Stephanie L. Church, Editor-in-Chief

Stephanie L. Church, Editor-in-Chief for The Horse, received a B.A. in Journalism and Equestrian Studies from Averett College in Danville, VA. Her background is in eventing, and she enjoys photography, cooking, cycling, swimming, riding her friends’ and family’s horses, and traveling in her free time.

Articles by Stephanie L. Church

Hurricane Update: Healing Storm Scars

The ghastly, distressing images on network television and in newspapers aren't there to haunt our daily lives, but post-Katrina destruction remains a bitter reality for many horse owners in the Gulf Coast region. For some, the wounds of Katrina Read More

Derby Winner Barbaro Injured

Barbaro's breakdown after the start of the May 20 Preakness Stakes captured the concern of horse owners and enthusiasts watching on network television and at the Baltimore, Md., track. Equine veterinary medicine was catapulted into the spotlight, Read More

Landmark DNA Sequencing to Begin

The same government agency that completed the human genome in 2003 has identified the horse as a probable target for future DNA sequencing research. While a final decision will be announced in the near future, the Broad Institute, a member of the Read More

MRLS and Vesiviruses?

Oregon State University (OSU) researchers announced on June 23 that they linked vesiviruses to abortions seen during Central Kentucky's bout with mare reproductive loss syndrome (MRLS) in 2001 and concluded that vesivirus-specific reagents shoul Read More

Vesiviruses and MRLS?

Oregon State University researchers have reported a link between vesiviruses, which can affect a wide variety of mammals, and mare reproductive loss syndrome (MRLS). University of Kentucky researchers studying MRLS are concerned the results of Read More

Equine Internists Help Beau Beat Botulism

Beau's bright, interested eyes and shiny coat do not give any indication that he was at death's door just a few months ago. On June 1, the chocolate-colored Rocky Mountain Horse gelding was a guest for the American College of Veterinary Internal Read More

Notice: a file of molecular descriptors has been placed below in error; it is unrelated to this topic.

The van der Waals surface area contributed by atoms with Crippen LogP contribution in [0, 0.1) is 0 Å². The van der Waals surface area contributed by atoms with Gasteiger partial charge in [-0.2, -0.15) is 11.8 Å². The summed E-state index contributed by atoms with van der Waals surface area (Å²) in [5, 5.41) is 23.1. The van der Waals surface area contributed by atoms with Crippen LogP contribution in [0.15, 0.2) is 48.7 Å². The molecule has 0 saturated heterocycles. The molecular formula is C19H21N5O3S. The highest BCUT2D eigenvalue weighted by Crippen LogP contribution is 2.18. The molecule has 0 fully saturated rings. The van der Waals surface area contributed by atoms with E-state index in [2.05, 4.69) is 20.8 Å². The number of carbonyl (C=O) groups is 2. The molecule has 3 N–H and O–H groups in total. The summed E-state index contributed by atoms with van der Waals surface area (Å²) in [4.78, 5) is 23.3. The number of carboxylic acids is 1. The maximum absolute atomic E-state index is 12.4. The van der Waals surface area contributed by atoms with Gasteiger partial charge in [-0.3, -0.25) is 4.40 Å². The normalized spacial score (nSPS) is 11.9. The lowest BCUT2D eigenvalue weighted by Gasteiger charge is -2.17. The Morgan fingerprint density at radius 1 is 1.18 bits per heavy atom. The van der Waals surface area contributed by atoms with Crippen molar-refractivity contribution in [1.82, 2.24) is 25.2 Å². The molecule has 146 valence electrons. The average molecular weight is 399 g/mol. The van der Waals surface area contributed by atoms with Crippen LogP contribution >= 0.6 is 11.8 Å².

Equine Infectious Anemia Confirmed in Ireland

Agriculture authorities have confirmed Ireland's first recorded cases of equine infectious anemia (EIA). Ireland's Department of Agriculture and Food announced Thursday (June 15) that the disease was detected in a "small number of horses" in the Read More

Rabies Vaccine Recall Shouldn't Affect Horses

Vaccine manufacturer Fort Dodge Animal Health recalled about 330,000 doses of rabies vaccine recently after a vaccinated dog became ill with rabies. Horses are not likely affected by the recall.

"It's a product that's labeled for equine Read More

Riding Ranks Tenth in List of Sports with Most Injuries

Loyola University Health System reported this week that basketball tops the list of sports associated with the most injuries, with more than 512,000 basketball-related injuries landing individuals in U.S. emergency rooms in 2005. Horseback ridin Read More

Remnants of Alberto Soak Eastern States; Minimal Livestock Problems in Florida

The National Weather Service issued its final advisory on Tropical Depression Alberto this afternoon (June 14) at 5:00 p.m. Remnants of Alberto were "quickly moving northeastward along the Atlantic seaboard," and resulting rains were posing the Read More

Equine WNV Case Detected in Wyoming

Today's online edition of the Casper Star-Tribune reports that Wyoming has logged its first animal case o Read More

Florida Horse Rescued from Creek

It took more than 35 people to extract a 1,600-pound Hanoverian from a creek yesterday morning (June 6) near Orlando, Fla. The 17.1-hand gelding had been trapped in the 25-foot-wide miry creek with slippery banks for at least three hours when he Read More